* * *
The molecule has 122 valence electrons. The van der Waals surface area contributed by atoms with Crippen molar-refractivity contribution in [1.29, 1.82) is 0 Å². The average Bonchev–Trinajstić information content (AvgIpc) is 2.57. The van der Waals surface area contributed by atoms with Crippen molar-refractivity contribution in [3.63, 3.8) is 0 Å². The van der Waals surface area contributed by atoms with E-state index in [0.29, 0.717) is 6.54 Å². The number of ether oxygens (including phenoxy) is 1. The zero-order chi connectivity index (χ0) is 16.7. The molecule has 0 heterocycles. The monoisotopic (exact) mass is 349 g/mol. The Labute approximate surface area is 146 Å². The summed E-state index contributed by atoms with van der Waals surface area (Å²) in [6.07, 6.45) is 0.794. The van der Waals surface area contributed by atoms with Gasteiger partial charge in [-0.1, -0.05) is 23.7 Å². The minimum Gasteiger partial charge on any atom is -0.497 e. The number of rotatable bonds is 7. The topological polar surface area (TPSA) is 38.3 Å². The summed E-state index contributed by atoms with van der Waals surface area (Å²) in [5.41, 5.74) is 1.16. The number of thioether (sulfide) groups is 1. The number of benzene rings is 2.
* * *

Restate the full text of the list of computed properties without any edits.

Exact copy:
The molecule has 122 valence electrons. The van der Waals surface area contributed by atoms with Crippen molar-refractivity contribution in [1.29, 1.82) is 0 Å². The average Bonchev–Trinajstić information content (AvgIpc) is 2.57. The van der Waals surface area contributed by atoms with Crippen molar-refractivity contribution in [3.63, 3.8) is 0 Å². The van der Waals surface area contributed by atoms with E-state index in [0.29, 0.717) is 6.54 Å². The number of ether oxygens (including phenoxy) is 1. The zero-order chi connectivity index (χ0) is 16.7. The molecule has 0 heterocycles. The monoisotopic (exact) mass is 349 g/mol. The Labute approximate surface area is 146 Å². The summed E-state index contributed by atoms with van der Waals surface area (Å²) in [6.07, 6.45) is 0.794. The van der Waals surface area contributed by atoms with Gasteiger partial charge in [-0.1, -0.05) is 23.7 Å². The minimum Gasteiger partial charge on any atom is -0.497 e. The number of rotatable bonds is 7. The topological polar surface area (TPSA) is 38.3 Å². The summed E-state index contributed by atoms with van der Waals surface area (Å²) in [5.41, 5.74) is 1.16. The number of thioether (sulfide) groups is 1. The number of benzene rings is 2.